Friday, March 18th, 2016

Featured Retailer: Bob Slate

Laurie

Today we are talking with Laura Donohue of Bob Slate Stationer:

RD: Please give us a short description of your store.
Bob Slate, Stationer was established in 1930 in Harvard Square, Cambridge as a full-line ‘stationer’ selling paper as well as writing instruments, with an emphasis on personal stationery and office supplies, which constituted the primary markets for those goods then. Writing, whether it be a personal note or a business letter, was a very formal, yet very personal experience that was considered an important part of a proper upbringing that sustained strong interpersonal relationships. Over time, the store has evolved to include other paper products that support personal and interpersonal communications, such as greeting cards, packaging for gift giving, diaries and basic art supplies. We consider ourselves a hardware store of writing, with a bit of a technical emphasis on finding the right combination of paper and writing instrument for the task at hand. The store concept is a treasure chest, with hidden delights to be found in every corner and shelf, and knowledgeable staff to help you find what you need. Being very Bostonian by background, for us the notion of ‘delights’ means precisely functional as well as decorative products. We match our papers with a substantial collection of writing instruments, highlighted by our famous ‘pen alley’, which features dozens of everyday pens available open stock in all possible colors. We also offer traditional dip pen and fountain pen collections, and a sizeable ink and refill collection, to help make your writing experience memorable.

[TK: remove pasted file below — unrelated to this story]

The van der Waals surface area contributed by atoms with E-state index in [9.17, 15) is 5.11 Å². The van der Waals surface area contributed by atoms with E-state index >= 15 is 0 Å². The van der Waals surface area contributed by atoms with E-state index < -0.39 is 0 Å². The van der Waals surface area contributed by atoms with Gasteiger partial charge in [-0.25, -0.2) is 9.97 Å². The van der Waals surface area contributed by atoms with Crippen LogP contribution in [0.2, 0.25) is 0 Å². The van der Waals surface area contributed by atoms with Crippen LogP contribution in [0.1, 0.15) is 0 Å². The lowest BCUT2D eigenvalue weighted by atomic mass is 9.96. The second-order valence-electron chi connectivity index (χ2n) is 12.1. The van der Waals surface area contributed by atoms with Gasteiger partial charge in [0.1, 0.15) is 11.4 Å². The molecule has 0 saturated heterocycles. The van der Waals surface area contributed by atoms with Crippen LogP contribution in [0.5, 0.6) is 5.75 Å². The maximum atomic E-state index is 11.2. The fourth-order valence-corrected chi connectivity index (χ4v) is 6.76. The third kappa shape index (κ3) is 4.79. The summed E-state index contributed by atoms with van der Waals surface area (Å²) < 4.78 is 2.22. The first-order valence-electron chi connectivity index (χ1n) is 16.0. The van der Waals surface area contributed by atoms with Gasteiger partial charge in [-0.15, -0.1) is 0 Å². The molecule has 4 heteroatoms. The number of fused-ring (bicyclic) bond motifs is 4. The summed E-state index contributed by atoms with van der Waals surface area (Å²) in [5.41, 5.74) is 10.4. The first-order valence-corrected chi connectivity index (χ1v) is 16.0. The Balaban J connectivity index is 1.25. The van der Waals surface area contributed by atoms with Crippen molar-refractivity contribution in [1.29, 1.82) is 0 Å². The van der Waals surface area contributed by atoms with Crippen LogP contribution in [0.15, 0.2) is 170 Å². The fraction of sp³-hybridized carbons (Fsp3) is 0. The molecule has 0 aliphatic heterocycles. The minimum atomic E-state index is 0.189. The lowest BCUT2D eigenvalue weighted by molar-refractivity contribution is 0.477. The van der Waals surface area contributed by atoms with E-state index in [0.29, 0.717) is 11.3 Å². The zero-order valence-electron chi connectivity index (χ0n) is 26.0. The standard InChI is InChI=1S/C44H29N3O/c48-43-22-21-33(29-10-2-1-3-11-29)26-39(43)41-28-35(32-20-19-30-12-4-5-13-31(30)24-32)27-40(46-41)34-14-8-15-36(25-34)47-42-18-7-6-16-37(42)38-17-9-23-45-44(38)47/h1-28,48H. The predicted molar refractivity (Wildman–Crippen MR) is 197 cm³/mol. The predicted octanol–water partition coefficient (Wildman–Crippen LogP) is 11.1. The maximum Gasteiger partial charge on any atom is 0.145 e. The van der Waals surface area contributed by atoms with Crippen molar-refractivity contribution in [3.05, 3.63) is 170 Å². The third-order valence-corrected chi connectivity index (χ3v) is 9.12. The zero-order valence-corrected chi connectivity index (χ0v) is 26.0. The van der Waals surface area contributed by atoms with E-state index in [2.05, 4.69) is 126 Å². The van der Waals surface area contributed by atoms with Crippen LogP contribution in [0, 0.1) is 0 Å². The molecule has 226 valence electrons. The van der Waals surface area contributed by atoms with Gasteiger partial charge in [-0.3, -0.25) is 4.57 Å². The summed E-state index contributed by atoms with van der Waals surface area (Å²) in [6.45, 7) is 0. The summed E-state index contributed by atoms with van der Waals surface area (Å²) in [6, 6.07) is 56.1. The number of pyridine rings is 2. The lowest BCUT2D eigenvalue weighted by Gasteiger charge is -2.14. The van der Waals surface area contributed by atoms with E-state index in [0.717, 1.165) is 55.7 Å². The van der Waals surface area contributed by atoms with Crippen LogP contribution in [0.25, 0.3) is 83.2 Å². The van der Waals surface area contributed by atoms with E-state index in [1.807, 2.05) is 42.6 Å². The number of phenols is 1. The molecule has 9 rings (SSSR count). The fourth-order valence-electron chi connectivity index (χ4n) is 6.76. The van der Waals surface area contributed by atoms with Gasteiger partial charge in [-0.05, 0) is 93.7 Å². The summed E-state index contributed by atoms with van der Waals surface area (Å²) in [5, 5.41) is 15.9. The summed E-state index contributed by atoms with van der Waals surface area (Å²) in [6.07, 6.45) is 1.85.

I acquired the business from the Slate family 5 years ago, and have attempted to continue the store’s evolution during the digital age while still maintaining our roots in pen & paper.

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RD: Have digital devices and apps changed how people use notebooks?
The technology of writing and communication has been evolving for some time, and yet writing and notebooks persist and resist being eliminated. Whether it be the invention of the typewriter, the telegraph, the fax, the personal computer, email or messaging, these technologies represent an ever increasing need and / or desire to communicate. Digital devices and apps are merely the latest tools in the personal arsenal for communication. While they effectively enable more instantaneous transmission, for many such communication feels impersonal, elusive or impermanent (despite the fact that the internet remembers all whether we like it nor not!!). There remains a perceived permanence to paper writing for thoughts and ideas considered worthy of keeping. While some communications has become almost fully digitized, others remain rooted in pen and paper. As a result, pen and paper remain in use, particularly in markets rooted in idea generation or self reflection.

In the digital world, notebooks and journals remain extremely functional; they complement digital devices in allowing quick capture and remembering of key points or thoughts while one scrolls through various digital pages. Or they serve as a backup — anyone who has inadvertently deleted their calendar or address book while updating their phone’s operating system can attest to the benefits of handwritten information. Thus the pairing of analog and digital writing devices is quite prevalent for many applications.